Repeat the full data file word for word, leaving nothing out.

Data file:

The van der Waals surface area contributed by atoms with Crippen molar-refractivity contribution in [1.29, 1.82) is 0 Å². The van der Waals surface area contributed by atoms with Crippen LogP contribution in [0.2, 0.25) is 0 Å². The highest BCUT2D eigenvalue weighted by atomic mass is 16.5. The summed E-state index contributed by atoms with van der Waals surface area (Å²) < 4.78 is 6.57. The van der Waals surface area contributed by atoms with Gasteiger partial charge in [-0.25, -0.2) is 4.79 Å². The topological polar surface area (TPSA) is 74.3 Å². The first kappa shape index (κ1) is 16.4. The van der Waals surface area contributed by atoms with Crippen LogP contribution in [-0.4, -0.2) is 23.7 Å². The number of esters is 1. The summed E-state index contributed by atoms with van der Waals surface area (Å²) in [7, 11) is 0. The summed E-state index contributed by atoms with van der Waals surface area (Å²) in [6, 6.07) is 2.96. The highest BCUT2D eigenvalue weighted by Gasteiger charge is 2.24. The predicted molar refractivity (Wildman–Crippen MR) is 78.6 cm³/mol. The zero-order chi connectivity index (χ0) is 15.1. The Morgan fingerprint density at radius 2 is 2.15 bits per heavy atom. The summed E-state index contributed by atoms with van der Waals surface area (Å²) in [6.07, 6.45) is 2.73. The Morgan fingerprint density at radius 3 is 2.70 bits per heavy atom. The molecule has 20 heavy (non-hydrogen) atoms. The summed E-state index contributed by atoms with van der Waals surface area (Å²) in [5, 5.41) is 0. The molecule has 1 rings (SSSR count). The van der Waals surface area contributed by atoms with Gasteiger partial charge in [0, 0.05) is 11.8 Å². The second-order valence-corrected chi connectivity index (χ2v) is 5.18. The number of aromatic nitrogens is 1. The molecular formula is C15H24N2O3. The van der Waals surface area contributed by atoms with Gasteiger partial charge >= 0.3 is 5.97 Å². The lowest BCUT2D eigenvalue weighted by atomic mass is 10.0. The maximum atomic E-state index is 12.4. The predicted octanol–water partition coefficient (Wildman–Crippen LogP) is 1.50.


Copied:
The van der Waals surface area contributed by atoms with Crippen molar-refractivity contribution in [1.29, 1.82) is 0 Å². The van der Waals surface area contributed by atoms with Crippen LogP contribution in [0.2, 0.25) is 0 Å². The highest BCUT2D eigenvalue weighted by atomic mass is 16.5. The summed E-state index contributed by atoms with van der Waals surface area (Å²) < 4.78 is 6.57. The van der Waals surface area contributed by atoms with Gasteiger partial charge in [-0.25, -0.2) is 4.79 Å². The topological polar surface area (TPSA) is 74.3 Å². The first kappa shape index (κ1) is 16.4. The van der Waals surface area contributed by atoms with Crippen LogP contribution in [-0.4, -0.2) is 23.7 Å². The number of esters is 1. The summed E-state index contributed by atoms with van der Waals surface area (Å²) in [7, 11) is 0. The summed E-state index contributed by atoms with van der Waals surface area (Å²) in [6, 6.07) is 2.96. The highest BCUT2D eigenvalue weighted by Gasteiger charge is 2.24. The predicted molar refractivity (Wildman–Crippen MR) is 78.6 cm³/mol. The zero-order chi connectivity index (χ0) is 15.1. The Morgan fingerprint density at radius 2 is 2.15 bits per heavy atom. The summed E-state index contributed by atoms with van der Waals surface area (Å²) in [6.07, 6.45) is 2.73. The Morgan fingerprint density at radius 3 is 2.70 bits per heavy atom. The molecule has 20 heavy (non-hydrogen) atoms. The summed E-state index contributed by atoms with van der Waals surface area (Å²) in [5, 5.41) is 0. The molecule has 1 rings (SSSR count). The van der Waals surface area contributed by atoms with Gasteiger partial charge in [0, 0.05) is 11.8 Å². The second-order valence-corrected chi connectivity index (χ2v) is 5.18. The number of aromatic nitrogens is 1. The molecular formula is C15H24N2O3. The van der Waals surface area contributed by atoms with Gasteiger partial charge >= 0.3 is 5.97 Å². The lowest BCUT2D eigenvalue weighted by atomic mass is 10.0. The maximum atomic E-state index is 12.4. The predicted octanol–water partition coefficient (Wildman–Crippen LogP) is 1.50.